RATIONALE AND OBJECTIVES: We describe the cushion scanning technique (CST), which solves common difficulties encountered during ultrasound investigations of swallowing. These problems arise when the transducer is held in direct contact with the submental area. Some of these problems include movements of the ultrasound transducer during swallowing and compression of the submental region, which causes abnormal swallowing patterns. METHODS: To compare ultrasound images produced with the conventional hand-held transducer-skin coupling scanning technique with the CST, we studied five participants with no clinical signs of tongue dysfunction. All tongue movements were recorded by real-time B+M-mode sonography. RESULTS: Images produced with the hand-held transducer were found to be unstable because the transducer moved during swallowing, thereby changing the scanning section. By contrast, the transducer and the participant's head remained in a constant position throughout the CST trial. There was no obvious compression of the submental muscles. CONCLUSION: The CST allows for a better intraindividual reproducibility of the swallowing pattern and for a more standardized and objective ultrasound examination than the hand-held transducer-skin coupling scanning technique.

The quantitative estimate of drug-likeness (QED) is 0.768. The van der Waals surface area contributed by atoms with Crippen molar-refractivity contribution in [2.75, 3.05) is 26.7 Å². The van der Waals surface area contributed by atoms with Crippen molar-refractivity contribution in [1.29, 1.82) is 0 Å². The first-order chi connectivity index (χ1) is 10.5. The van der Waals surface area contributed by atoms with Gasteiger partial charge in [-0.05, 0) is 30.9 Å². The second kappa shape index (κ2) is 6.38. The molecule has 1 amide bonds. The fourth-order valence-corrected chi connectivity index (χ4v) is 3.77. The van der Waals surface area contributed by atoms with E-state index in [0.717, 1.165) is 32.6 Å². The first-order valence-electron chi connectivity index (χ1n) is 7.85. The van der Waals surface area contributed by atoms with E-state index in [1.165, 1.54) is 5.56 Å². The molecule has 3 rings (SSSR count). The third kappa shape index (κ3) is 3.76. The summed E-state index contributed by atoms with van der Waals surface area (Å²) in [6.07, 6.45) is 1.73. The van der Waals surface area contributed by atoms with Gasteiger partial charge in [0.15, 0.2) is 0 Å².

|Number of pages||6|
|Publication status||Published - Mar 1996|
ASJC Scopus subject areas
- Radiology Nuclear Medicine and imaging